Selling your home? Scared you made the wrong decision?by Tim Manni
Marcie Geffner has a new article on HSH.com that will help answer that question and more. Below is an excerpt from Marcie’s article, “Seller’s remorse? How to back out of a home sale contract,” but be sure to read it in its entirety:
“A seller is best-advised to be absolutely firm about wanting to sell real estate,” says Joanne Fanizza, an attorney in Farmingdale, N.Y. It’s indeed good advice since, as Fanizza explains, sellers face high hurdles if they want to back out of a contract to sell their home.
“I’ve seen situations where sellers thought, ‘I’m just not going to sell.’ They think the house just isn’t for sale anymore. You can’t do that after you’re in contract,” she warns.
Sellers sometimes change their minds because they’re unhappy about the sale price or the cost of repairs, have lost a job, decided not to relocate to another state or are involved in a loan modification, short sale or foreclosure.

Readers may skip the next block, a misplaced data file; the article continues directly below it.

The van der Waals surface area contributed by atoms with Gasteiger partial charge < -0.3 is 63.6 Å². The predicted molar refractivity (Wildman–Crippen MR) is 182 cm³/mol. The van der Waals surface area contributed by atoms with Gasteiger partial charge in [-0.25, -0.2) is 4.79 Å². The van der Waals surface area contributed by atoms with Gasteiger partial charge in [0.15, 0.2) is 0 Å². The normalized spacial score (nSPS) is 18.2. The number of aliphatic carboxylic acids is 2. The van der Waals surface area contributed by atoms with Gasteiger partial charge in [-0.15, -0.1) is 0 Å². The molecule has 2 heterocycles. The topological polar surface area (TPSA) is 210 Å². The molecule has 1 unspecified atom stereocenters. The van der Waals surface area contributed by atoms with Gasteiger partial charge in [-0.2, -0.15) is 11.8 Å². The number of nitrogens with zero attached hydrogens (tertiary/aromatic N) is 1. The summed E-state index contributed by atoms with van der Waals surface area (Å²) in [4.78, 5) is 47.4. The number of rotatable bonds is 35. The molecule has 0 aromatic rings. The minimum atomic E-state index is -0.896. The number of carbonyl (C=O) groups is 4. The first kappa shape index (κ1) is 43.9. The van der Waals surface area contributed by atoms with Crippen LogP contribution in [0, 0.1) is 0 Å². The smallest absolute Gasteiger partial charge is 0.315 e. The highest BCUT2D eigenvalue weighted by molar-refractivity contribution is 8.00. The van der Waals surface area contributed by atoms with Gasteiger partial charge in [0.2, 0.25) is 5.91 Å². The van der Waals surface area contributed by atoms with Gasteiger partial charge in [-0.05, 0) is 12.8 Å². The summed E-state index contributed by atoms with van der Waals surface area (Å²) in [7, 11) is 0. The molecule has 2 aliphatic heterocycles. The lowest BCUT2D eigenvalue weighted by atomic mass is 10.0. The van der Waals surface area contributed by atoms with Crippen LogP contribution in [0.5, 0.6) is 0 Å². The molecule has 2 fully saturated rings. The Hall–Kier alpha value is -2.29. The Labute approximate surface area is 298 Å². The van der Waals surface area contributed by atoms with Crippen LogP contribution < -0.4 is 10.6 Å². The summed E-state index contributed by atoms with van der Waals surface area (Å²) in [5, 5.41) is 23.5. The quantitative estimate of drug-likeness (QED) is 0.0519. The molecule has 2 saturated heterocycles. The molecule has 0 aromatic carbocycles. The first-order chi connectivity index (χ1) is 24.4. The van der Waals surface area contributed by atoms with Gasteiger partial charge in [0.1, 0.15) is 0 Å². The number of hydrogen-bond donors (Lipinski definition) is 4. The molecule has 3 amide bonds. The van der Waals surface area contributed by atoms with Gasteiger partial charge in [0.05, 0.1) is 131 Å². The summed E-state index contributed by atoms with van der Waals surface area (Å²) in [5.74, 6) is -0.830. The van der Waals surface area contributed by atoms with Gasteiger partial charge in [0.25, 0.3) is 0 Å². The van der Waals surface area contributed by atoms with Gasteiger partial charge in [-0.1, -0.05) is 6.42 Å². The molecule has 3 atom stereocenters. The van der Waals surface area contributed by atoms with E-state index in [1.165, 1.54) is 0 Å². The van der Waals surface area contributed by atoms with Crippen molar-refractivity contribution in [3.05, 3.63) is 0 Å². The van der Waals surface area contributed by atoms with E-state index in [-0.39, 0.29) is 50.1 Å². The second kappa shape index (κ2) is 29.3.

None of those excuses makes canceling a deal easy, however.
“Sellers have fewer options (than buyers), and pretty much, if the seller has seller’s remorse, they kind of have to throw themselves on their sword and say, ‘I am so sorry. I am so remorseful,’” Fanizza says.
Exit through contingencies
Sellers who need an out should look first to the contingencies, or conditions, that are part of the sales contract. Such contingencies as the inability to get a mortgage, a bad appraisal and problems with the home inspection generally protect the buyer, but other conditions may work in the seller’s favor. For example, a home-purchase contingency could allow the seller to walk away if he or she can’t find another home to buy.
If the contingencies don’t offer an escape, the seller is stuck with breach of contract as the only way to not sell the home, and that’s a risky strategy. Breaching a contract is almost always taken as a show of bad faith.
Court may order specific performance
What’s more, the buyer might bring a lawsuit for specific performance, in which a court would order the seller to complete the sale, explains Louis Cammarosano, general manager of HomeGain, a home-sale website in Emeryville, CA.
“The buyer can say, ‘All the conditions are met. I have the check here. I have the financing. I’m going to give you this check, and you are going to hand over title to the house,’” he says.
Be sure to continue reading “Seller’s remorse? How to back out of a home sale contract.”